Opinion

The Great Debate

Iran: More than Persia

When Iranian President Hassan Rouhani was campaigning, he promised the country’s many ethnic minorities to expand the use of their languages. Rouhani recently signaled his intent to keep that promise, by appointing Iran’s first presidential aid for ethnic and religious minority affairs, acknowledging the country’s minority challenges.

In the multi-ethnic state that is Iran, the political meaning of the population’s diversity will have serious consequences as political normalization with the West continues. Both the United States and the European Union should understand the significance of Iran’s multi-ethnic makeup and prepare policies that can address it.

Washington and Brussels should view this process as similar to when Mikhail Gorbachev began opening the Soviet Union to the West, it quickly became apparent that the Soviet Union was –not only composed of Russians. Later, it became clear that what the West had considered to be “Yugoslavians” or “Czechoslovakians” were, in fact, many different ethnic groups.  Few of these peoples shared a civic-state identity.

In the same way, while Iran is commonly referred to as Persia, Persians account for roughly half the population. The remaining half is comprised of ethnic minorities; mainly Azerbaijanis, Kurds, Turkmen, Arabs and Baluch.

The Azerbaijanis are the largest minority, accounting for a third of the population. Iran’s supreme leader Ali Khamenei is an ethnic Azerbaijani, as is one of the main opposition leaders, Mir-Hossein Mousavi.

The GOP and voter anger

President Barack Obama’s lackluster, let’s-work-together performance in Wednesday night’s presidential debate stoked the fears of his liberal backers that Democrats simply won’t fight for them the way Republicans relentlessly battle for their wealthier, aging, corporate constituents.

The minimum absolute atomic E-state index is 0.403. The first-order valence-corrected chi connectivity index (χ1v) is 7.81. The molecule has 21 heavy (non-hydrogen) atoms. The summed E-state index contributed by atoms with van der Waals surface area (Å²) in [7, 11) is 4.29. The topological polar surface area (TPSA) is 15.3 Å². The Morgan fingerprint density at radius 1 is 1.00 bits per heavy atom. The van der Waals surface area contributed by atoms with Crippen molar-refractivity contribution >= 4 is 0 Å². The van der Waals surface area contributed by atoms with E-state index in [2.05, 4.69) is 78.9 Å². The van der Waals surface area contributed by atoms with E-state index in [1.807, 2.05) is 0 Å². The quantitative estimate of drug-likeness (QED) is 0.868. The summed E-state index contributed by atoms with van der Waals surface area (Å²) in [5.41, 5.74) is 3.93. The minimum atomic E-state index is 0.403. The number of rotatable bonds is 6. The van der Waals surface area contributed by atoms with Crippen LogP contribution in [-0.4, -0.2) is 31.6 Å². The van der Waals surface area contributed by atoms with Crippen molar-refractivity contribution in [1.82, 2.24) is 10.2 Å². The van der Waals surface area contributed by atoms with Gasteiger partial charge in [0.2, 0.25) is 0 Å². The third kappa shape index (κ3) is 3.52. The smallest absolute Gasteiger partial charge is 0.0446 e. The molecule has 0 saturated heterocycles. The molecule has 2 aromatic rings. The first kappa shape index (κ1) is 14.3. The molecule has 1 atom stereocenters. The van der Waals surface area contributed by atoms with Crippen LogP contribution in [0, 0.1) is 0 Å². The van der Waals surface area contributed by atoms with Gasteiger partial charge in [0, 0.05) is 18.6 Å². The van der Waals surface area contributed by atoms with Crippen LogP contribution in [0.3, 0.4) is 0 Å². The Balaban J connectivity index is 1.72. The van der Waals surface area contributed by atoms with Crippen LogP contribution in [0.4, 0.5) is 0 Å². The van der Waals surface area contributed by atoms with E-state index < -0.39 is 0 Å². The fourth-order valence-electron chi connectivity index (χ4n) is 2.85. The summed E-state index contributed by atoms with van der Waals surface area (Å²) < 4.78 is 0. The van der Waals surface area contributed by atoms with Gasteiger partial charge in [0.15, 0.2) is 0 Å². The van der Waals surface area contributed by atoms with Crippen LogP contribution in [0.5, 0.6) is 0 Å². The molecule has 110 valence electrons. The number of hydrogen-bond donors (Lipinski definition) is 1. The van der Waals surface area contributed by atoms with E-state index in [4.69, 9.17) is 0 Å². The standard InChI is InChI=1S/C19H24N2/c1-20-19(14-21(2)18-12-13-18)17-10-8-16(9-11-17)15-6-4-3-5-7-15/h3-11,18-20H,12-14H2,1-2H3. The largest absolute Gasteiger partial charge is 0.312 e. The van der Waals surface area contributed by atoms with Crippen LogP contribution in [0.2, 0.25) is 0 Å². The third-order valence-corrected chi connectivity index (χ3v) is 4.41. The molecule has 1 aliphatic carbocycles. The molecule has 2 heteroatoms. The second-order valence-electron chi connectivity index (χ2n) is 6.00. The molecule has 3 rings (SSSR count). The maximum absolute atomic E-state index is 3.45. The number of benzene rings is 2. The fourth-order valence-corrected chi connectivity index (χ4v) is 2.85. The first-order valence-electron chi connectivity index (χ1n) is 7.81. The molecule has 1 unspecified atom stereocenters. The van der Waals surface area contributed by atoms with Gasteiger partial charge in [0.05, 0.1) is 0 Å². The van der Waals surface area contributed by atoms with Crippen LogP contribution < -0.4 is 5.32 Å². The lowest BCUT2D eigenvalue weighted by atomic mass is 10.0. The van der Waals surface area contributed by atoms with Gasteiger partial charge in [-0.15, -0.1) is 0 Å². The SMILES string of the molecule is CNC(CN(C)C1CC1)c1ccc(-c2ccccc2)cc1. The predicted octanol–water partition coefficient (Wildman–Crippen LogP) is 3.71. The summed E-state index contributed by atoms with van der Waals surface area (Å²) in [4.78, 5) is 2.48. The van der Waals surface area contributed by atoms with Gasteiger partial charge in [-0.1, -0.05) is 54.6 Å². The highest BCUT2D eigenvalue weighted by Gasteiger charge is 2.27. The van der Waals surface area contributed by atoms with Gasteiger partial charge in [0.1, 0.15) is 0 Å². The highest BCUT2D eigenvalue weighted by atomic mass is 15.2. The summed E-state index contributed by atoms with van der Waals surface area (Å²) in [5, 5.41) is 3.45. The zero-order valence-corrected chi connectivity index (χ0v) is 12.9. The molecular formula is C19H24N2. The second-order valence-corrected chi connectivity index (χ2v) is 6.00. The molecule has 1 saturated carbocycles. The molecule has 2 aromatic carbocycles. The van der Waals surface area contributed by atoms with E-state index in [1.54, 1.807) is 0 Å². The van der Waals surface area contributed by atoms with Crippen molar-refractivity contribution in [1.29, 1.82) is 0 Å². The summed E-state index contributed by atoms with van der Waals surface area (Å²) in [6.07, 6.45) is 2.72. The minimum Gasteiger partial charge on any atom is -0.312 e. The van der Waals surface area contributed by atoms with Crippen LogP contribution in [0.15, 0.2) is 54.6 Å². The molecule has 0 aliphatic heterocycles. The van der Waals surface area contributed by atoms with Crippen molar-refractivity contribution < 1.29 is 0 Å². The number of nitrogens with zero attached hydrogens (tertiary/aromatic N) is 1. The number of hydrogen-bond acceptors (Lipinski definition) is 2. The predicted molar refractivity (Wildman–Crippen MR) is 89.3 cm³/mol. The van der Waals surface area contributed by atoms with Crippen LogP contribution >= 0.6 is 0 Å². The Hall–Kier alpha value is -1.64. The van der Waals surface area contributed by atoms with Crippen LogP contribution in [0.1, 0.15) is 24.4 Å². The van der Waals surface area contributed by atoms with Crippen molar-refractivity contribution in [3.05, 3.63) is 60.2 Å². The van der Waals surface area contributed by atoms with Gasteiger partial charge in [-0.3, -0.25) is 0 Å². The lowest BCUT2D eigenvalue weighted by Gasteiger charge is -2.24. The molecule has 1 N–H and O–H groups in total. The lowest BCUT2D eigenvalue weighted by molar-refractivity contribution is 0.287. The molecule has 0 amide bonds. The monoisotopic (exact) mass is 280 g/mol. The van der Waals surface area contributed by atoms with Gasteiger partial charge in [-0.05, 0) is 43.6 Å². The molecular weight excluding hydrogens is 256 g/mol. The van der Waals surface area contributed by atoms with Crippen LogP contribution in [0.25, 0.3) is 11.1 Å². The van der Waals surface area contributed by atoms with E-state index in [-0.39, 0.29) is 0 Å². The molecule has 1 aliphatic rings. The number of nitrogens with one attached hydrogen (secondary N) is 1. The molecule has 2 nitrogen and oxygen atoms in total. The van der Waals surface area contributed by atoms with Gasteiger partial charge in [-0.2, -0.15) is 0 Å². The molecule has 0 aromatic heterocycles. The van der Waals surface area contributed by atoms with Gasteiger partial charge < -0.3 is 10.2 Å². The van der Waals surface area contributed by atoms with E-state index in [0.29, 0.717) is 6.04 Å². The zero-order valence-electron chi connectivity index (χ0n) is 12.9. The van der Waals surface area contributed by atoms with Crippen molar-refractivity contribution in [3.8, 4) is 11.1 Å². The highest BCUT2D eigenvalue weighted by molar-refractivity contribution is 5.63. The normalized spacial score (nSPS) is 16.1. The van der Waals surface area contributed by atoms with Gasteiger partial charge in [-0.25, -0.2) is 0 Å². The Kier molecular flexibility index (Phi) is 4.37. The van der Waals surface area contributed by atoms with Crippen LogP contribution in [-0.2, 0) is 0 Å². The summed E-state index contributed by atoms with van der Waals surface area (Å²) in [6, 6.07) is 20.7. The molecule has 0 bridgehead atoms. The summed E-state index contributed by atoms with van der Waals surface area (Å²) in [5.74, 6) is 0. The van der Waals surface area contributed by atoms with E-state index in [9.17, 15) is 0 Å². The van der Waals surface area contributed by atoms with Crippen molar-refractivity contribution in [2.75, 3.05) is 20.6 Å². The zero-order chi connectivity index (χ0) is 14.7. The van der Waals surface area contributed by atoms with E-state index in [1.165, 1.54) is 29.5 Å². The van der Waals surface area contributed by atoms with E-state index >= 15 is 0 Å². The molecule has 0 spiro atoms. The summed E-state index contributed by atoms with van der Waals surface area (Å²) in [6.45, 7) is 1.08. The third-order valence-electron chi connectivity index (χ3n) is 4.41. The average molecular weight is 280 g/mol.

After four years of Republican intransigence – even when Democrats have championed Republican ideas – the Democratic left insists that the White House hasn’t grasped that the 2012 campaign is not about policy. So far, Republicans are proving more adept at speaking, in both coded and direct terms, to Americans’ stark demographic and psychological divisions.

That Republican nominee Mitt Romney stood before the nation and all but disowned the tax-cut, Medicare, health policy and other GOP doctrines he had campaigned on for months is likely to matter little to his backers. The last three Republican presidents, as MSNBC commentator Chris Hayes pointed out, also campaigned on promises of economic growth, deficit reduction and tax relief – and all left behind a faltering economy and ballooned deficits. What they reliably delivered was tax cuts benefiting the wealthy.

from MacroScope:

Spend Save Man Woman

Far from being lauded as a virtue, China's high savings rate has been blamed for the economic imbalances underlying the global financial crisis. The criticism being that the Chinese spend too little and rely too much on exporting to Western consumers.

The IMF and World Bank have long called for Beijing to ramp up social spending so its citizens will feel less need to save for a rainy day and instead consume more.

But in their intriguingly named paper,  'A Sexually Unbalanced Model of Current Account Imbalances', New York-based researchers Du Qingyuan and Wei Shang-Jin suggest China's gender imbalance could also be a significant factor in the persistence of its high savings rate. spendsavemanwoman

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